The following tips are provided by the American Academy of Sleep Medicine to help students get the most out of their sleep. Parents should be aware of these guidelines and should use them to help their child or teen develop healthy sleep habits.
- Go to bed early
Students should go to bed early enough to have the opportunity for a full night of sleep. Teens need about nine hours of sleep each night. Younger students need up to 11 hours of nightly sleep.
- Get out of bed
If you have trouble falling asleep, get out of bed and do something relaxing until you feel sleepy.
- Stay out of bed
Don’t study, read, watch TV or talk on the phone in bed. Only use your bed for sleep.
- Limit naps
If you take a nap, then keep it brief. Nap for less than an hour and before 3 p.m.
- Wake up on the weekend
It is best to go to bed and wake up at the same times on the weekend as you do during the schoolweek. If you missed out on a lot of sleep during the week, then you can try to catch up on the weekend. But sleeping in later on Saturdays and Sundays will make it very hard for you to wake up for school on Monday morning.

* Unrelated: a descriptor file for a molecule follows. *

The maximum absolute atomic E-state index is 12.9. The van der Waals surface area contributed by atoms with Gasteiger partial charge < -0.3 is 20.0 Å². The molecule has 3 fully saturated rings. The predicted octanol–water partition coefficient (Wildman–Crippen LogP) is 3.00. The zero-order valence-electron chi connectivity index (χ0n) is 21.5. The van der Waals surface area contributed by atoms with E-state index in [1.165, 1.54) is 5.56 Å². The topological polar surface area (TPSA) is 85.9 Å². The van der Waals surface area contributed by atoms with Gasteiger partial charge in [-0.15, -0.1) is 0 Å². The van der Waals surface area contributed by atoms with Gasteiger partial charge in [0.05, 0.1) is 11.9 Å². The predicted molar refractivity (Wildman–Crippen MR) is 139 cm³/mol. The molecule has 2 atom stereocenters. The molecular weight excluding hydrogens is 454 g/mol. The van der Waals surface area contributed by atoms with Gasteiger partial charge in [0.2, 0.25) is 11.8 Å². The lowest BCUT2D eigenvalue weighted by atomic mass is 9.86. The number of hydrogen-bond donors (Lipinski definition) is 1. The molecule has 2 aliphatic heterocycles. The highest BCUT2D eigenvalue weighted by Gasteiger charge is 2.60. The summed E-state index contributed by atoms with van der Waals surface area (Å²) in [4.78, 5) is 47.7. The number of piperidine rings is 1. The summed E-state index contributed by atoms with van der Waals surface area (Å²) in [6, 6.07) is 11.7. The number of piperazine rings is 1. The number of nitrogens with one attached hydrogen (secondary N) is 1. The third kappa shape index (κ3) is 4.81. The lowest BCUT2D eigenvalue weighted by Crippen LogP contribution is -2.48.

- Avoid caffeine
Avoid caffeine in the afternoon and at night. It stays in your system for hours and can make it hard for you to fall asleep.
- Adjust the lights
Dim the lights in the evening and at night so your body knows it will soon be time to sleep. Let in the sunlight in the morning to boost your alertness.
- Wind down
Take some time to “wind down” before going to bed. Get away from the computer, turn off the TV and the cell phone, and relax quietly for 15 to 30 minutes. Parents should keep TVs and computers out of their child’s bedroom.
- Eat a little
Never eat a large meal right before bedtime. Enjoy a healthy snack or light dessert so you don’t go to bed hungry.
Teens & School Start Times
Teens and Sleep Loss
Sleep & Children
Reviewed by David Kuhlmann, MD
Updated November 13, 2007